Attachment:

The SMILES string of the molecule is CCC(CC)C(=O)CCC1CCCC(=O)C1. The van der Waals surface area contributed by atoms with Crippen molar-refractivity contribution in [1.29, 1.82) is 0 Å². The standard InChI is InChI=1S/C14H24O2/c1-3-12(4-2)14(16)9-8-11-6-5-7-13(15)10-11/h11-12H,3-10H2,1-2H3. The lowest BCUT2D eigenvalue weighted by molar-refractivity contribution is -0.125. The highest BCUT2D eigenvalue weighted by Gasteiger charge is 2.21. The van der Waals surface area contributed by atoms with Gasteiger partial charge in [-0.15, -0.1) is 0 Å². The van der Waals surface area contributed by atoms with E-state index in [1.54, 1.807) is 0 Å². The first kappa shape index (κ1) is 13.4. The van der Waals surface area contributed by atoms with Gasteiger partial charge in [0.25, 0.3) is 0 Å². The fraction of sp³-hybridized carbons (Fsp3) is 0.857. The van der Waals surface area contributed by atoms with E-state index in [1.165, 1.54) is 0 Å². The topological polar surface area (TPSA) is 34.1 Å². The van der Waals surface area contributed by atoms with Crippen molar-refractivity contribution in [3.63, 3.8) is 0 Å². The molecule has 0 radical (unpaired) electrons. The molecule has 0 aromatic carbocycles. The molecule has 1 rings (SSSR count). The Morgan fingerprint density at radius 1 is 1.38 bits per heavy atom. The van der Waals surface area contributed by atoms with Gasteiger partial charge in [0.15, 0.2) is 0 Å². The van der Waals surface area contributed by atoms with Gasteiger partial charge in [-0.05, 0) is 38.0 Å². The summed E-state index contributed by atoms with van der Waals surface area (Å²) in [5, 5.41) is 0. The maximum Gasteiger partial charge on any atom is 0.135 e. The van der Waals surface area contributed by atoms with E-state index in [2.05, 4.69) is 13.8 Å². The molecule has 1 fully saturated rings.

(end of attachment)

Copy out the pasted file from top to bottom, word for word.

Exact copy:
The SMILES string of the molecule is CCC(CC)C(=O)CCC1CCCC(=O)C1. The van der Waals surface area contributed by atoms with Crippen molar-refractivity contribution in [1.29, 1.82) is 0 Å². The standard InChI is InChI=1S/C14H24O2/c1-3-12(4-2)14(16)9-8-11-6-5-7-13(15)10-11/h11-12H,3-10H2,1-2H3. The lowest BCUT2D eigenvalue weighted by molar-refractivity contribution is -0.125. The highest BCUT2D eigenvalue weighted by Gasteiger charge is 2.21. The van der Waals surface area contributed by atoms with Gasteiger partial charge in [-0.15, -0.1) is 0 Å². The van der Waals surface area contributed by atoms with E-state index in [1.54, 1.807) is 0 Å². The first kappa shape index (κ1) is 13.4. The van der Waals surface area contributed by atoms with Gasteiger partial charge in [0.25, 0.3) is 0 Å². The fraction of sp³-hybridized carbons (Fsp3) is 0.857. The van der Waals surface area contributed by atoms with E-state index in [1.165, 1.54) is 0 Å². The topological polar surface area (TPSA) is 34.1 Å². The van der Waals surface area contributed by atoms with Crippen molar-refractivity contribution in [3.63, 3.8) is 0 Å². The molecule has 0 radical (unpaired) electrons. The molecule has 0 aromatic carbocycles. The molecule has 1 rings (SSSR count). The Morgan fingerprint density at radius 1 is 1.38 bits per heavy atom. The van der Waals surface area contributed by atoms with Gasteiger partial charge in [0.15, 0.2) is 0 Å². The van der Waals surface area contributed by atoms with Gasteiger partial charge in [-0.05, 0) is 38.0 Å². The summed E-state index contributed by atoms with van der Waals surface area (Å²) in [5, 5.41) is 0. The maximum Gasteiger partial charge on any atom is 0.135 e. The van der Waals surface area contributed by atoms with E-state index in [2.05, 4.69) is 13.8 Å². The molecule has 1 fully saturated rings.